come again. And she expected him and asked for nothing more; for her
this visionary blessedness was sufficient--to be the beloved of a god.

“Thou wilt always love me?” Theodat would ask, pressing the lissom body
of Maria in his strong arms.

But she would shake her head and say:

“I will love thee until death. But thou art an immortal, and soon I must
die. They will drown me in the waters of the Tiber.”

“No, no,” Theodat would say, “that will not happen. We shall live
together and die together. Without thee I do not wish to be immortal.
And after death we shall love each other just the same there in our
Olympus.”

But Maria would look at him distrustfully. She expected death and was
prepared for it. She only wished one thing--to prolong her happiness as
long as it was possible.

The young man told himself that he ought secretly to follow Maria and
find out where she lived--go to her real home and to her true father
and tell him that he, Agapit, loved this young girl and wanted to make
her his wife. But when the hour of parting drew near, when Maria having
heard Theodat vow that he would come again to-morrow to the Golden
House, glided away like a thin shadow into the evening distance--the
youth would once more postpone his action. “Let this be put off another
day! Let us meet once more as Rhea Silvia and the god Mars! Let this
fairy tale still continue.” And he would go home, to the little room he
rented from the priest, to dream all night of his beloved and solace
himself with the new happiness of remembrance. And Theodat never asked
anyone about the strange black-eyed girl, though almost everyone in Rome
knew Maria. But in reality he did not wish to know anything about her
except this--that she was the vestal Ilia, and that every evening she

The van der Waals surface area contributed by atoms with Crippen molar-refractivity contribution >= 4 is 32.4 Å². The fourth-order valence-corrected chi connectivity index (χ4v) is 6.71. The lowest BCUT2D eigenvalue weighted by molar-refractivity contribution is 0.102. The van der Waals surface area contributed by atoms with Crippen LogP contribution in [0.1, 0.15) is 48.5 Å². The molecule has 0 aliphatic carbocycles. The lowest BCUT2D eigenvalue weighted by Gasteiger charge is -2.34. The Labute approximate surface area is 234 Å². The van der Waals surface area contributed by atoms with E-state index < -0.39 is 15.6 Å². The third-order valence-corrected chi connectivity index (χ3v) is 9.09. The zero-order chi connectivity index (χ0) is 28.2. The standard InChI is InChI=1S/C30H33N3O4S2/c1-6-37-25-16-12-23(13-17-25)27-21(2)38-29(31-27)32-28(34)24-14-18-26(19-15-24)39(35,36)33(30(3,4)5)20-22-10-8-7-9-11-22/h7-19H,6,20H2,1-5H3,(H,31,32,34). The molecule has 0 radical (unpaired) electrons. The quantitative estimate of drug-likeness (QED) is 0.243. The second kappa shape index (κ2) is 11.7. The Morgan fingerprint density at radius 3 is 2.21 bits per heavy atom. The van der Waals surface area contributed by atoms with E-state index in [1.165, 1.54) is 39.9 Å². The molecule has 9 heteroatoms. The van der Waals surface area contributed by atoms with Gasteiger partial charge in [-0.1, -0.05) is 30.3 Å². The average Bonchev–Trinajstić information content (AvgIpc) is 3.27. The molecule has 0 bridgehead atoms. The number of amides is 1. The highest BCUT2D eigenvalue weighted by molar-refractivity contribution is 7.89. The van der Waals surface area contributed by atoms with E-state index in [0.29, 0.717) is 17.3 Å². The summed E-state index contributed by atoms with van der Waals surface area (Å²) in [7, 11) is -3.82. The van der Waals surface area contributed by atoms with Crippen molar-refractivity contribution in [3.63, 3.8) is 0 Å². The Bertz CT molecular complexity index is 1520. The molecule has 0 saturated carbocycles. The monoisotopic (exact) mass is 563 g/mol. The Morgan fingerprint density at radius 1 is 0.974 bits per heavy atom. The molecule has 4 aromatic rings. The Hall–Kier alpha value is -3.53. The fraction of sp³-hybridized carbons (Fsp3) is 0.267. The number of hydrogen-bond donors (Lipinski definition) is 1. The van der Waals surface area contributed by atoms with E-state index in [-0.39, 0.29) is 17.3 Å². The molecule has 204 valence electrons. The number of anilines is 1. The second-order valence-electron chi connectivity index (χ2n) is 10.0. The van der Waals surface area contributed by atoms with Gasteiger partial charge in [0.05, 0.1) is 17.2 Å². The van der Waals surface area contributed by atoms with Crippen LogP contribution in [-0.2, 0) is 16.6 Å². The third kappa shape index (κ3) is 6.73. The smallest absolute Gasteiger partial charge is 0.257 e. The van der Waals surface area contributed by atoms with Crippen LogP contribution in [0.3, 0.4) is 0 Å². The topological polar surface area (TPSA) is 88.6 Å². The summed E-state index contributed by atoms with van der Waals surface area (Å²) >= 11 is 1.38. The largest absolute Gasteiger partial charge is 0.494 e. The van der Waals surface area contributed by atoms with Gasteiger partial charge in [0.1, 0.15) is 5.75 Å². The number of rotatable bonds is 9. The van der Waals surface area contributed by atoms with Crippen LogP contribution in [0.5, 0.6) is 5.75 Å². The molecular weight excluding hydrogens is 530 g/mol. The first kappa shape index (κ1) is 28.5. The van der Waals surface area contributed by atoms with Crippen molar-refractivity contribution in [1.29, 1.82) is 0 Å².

lovingly awaited him in the subterranean hall of Nero’s underground
palace.

But one day Maria having waited till the evening, awaited Theodat in
vain; the youth did not come. Grieved and disturbed, Maria went home
again. Her mind had in a way become somewhat clearer since she had given
herself to Theodat and she was able to console herself with the thought
that something must have prevented him from coming. But the youth did
not come the next day, nor the next. He suddenly disappeared completely
and it was in vain that Maria waited for him at the appointed place hour
after hour, day after day--waited in anguish, in despair, sobbing,
praying to the ancient gods, and using the words which her mother had
once taught her: there came no answer to her tears and prayers. As
before, an unearthly smile played over the faces of the gods in their
niches in the walls; as before, the superb rooms of the ancient palace
gleamed with paintings and mosaics, but the Golden House suddenly became
empty and terrible for Maria. From a blessed paradise, from the land of
the Elysian fields, it had suddenly been changed into a hall of cruel
torture, into a black Tartarus where was only horror and solitude,
unendurable grief and unbearable pain. With an insane hope Maria went
every day as before to the underground dwelling, but now she went there
as to a place of torture. There awaited her the hours of disappointed
expectation, the terrible reminders of her late happiness and her
long-renewed inconsolable tears.

It was most terrible of all, most distressing of all, near the
bas-relief which represented Rhea Silvia sleeping in the sacred cave
with the god Mars coming towards her. All her remembrances drew Maria to
this bas-relief, yet near it the most unconquerable grief would
overwhelm her soul. She would fall on the floor and beat her head
against the stone mosaic pavement, closing her eyes that she might not
behold the radiant face of the god. “Come back, come back!” she would
repeat in her frenzy. “Come just once again! Divine, immortal; have pity
on my sufferings. Let me see thee once again. I have not yet told thee
all, have not given thee all my kisses; I must, I must see thee once
again in life. And after that let me die, let them cast me into the
waters of the Tiber, and I will not resist. Have pity on me, Divine
One!” And Maria would open her eyes again, and by the faint light of the
torch she would see the unmoved face of the sculptured god and then once
more the remembrance of the blessedness which had suddenly been taken
away from her would overwhelm her and she would burst into new tears and
sobs and wails. And she herself would hardly know if the god Mars had
come to her, if in her life there had been those days of perfect
happiness or if she had dreamed them amongst thousands of other dreams.